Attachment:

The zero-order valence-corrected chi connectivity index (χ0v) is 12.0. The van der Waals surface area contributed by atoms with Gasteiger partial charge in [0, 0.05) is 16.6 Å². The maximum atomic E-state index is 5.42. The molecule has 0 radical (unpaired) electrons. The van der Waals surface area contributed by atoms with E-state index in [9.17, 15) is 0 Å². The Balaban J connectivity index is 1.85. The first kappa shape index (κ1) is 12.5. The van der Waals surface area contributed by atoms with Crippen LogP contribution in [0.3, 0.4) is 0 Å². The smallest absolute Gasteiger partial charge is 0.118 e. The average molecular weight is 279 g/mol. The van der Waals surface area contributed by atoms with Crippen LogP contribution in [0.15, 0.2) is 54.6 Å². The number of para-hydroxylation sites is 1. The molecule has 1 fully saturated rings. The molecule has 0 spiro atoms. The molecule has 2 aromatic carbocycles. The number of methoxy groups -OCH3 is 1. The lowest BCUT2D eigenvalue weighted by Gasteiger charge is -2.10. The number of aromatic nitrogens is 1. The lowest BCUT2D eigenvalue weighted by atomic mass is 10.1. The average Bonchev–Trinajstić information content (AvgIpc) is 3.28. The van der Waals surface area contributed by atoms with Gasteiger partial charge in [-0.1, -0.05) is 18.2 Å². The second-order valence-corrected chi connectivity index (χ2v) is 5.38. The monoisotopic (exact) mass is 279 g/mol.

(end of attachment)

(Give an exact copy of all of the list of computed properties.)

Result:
The zero-order valence-corrected chi connectivity index (χ0v) is 12.0. The van der Waals surface area contributed by atoms with Gasteiger partial charge in [0, 0.05) is 16.6 Å². The maximum atomic E-state index is 5.42. The molecule has 0 radical (unpaired) electrons. The van der Waals surface area contributed by atoms with E-state index in [9.17, 15) is 0 Å². The Balaban J connectivity index is 1.85. The first kappa shape index (κ1) is 12.5. The van der Waals surface area contributed by atoms with Crippen LogP contribution in [0.3, 0.4) is 0 Å². The smallest absolute Gasteiger partial charge is 0.118 e. The average molecular weight is 279 g/mol. The van der Waals surface area contributed by atoms with Crippen LogP contribution in [0.15, 0.2) is 54.6 Å². The number of para-hydroxylation sites is 1. The molecule has 1 fully saturated rings. The molecule has 0 spiro atoms. The molecule has 2 aromatic carbocycles. The number of methoxy groups -OCH3 is 1. The lowest BCUT2D eigenvalue weighted by Gasteiger charge is -2.10. The number of aromatic nitrogens is 1. The lowest BCUT2D eigenvalue weighted by atomic mass is 10.1. The average Bonchev–Trinajstić information content (AvgIpc) is 3.28. The van der Waals surface area contributed by atoms with Gasteiger partial charge in [-0.1, -0.05) is 18.2 Å². The second-order valence-corrected chi connectivity index (χ2v) is 5.38. The monoisotopic (exact) mass is 279 g/mol.